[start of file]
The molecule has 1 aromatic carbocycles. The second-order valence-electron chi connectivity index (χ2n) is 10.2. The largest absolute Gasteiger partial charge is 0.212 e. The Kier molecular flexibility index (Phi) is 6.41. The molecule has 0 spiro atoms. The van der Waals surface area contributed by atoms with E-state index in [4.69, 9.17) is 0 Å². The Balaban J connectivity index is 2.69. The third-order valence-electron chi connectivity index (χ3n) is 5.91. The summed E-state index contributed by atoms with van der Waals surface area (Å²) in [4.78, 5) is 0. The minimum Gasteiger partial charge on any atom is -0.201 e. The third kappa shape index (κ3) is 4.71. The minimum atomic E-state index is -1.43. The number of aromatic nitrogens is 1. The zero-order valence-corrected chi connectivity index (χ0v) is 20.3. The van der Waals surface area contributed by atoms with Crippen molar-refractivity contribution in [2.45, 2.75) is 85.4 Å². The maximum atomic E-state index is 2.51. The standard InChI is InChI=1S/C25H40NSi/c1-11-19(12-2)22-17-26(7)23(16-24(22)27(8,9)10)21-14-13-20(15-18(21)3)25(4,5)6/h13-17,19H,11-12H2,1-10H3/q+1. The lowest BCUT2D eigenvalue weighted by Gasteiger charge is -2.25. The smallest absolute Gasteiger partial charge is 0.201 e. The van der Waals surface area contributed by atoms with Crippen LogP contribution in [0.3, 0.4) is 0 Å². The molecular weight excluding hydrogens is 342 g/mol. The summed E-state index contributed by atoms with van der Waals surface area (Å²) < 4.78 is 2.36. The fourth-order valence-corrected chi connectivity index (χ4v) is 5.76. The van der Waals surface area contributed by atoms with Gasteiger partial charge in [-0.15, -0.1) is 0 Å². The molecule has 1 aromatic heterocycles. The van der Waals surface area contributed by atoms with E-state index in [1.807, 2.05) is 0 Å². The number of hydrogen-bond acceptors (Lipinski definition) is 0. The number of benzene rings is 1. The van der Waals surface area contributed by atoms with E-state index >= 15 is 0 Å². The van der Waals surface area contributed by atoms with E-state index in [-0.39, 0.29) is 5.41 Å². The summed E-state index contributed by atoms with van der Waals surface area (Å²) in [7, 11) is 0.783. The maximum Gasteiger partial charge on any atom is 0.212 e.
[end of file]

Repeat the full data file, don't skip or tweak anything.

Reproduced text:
The molecule has 1 aromatic carbocycles. The second-order valence-electron chi connectivity index (χ2n) is 10.2. The largest absolute Gasteiger partial charge is 0.212 e. The Kier molecular flexibility index (Phi) is 6.41. The molecule has 0 spiro atoms. The van der Waals surface area contributed by atoms with E-state index in [4.69, 9.17) is 0 Å². The Balaban J connectivity index is 2.69. The third-order valence-electron chi connectivity index (χ3n) is 5.91. The summed E-state index contributed by atoms with van der Waals surface area (Å²) in [4.78, 5) is 0. The minimum Gasteiger partial charge on any atom is -0.201 e. The third kappa shape index (κ3) is 4.71. The minimum atomic E-state index is -1.43. The number of aromatic nitrogens is 1. The zero-order valence-corrected chi connectivity index (χ0v) is 20.3. The van der Waals surface area contributed by atoms with Crippen molar-refractivity contribution in [2.45, 2.75) is 85.4 Å². The maximum atomic E-state index is 2.51. The standard InChI is InChI=1S/C25H40NSi/c1-11-19(12-2)22-17-26(7)23(16-24(22)27(8,9)10)21-14-13-20(15-18(21)3)25(4,5)6/h13-17,19H,11-12H2,1-10H3/q+1. The lowest BCUT2D eigenvalue weighted by Gasteiger charge is -2.25. The smallest absolute Gasteiger partial charge is 0.201 e. The van der Waals surface area contributed by atoms with Crippen LogP contribution in [0.3, 0.4) is 0 Å². The molecular weight excluding hydrogens is 342 g/mol. The summed E-state index contributed by atoms with van der Waals surface area (Å²) < 4.78 is 2.36. The fourth-order valence-corrected chi connectivity index (χ4v) is 5.76. The van der Waals surface area contributed by atoms with Gasteiger partial charge in [-0.15, -0.1) is 0 Å². The molecule has 1 aromatic heterocycles. The van der Waals surface area contributed by atoms with E-state index in [1.807, 2.05) is 0 Å². The number of hydrogen-bond acceptors (Lipinski definition) is 0. The number of benzene rings is 1. The van der Waals surface area contributed by atoms with E-state index >= 15 is 0 Å². The van der Waals surface area contributed by atoms with E-state index in [-0.39, 0.29) is 5.41 Å². The summed E-state index contributed by atoms with van der Waals surface area (Å²) in [7, 11) is 0.783. The maximum Gasteiger partial charge on any atom is 0.212 e.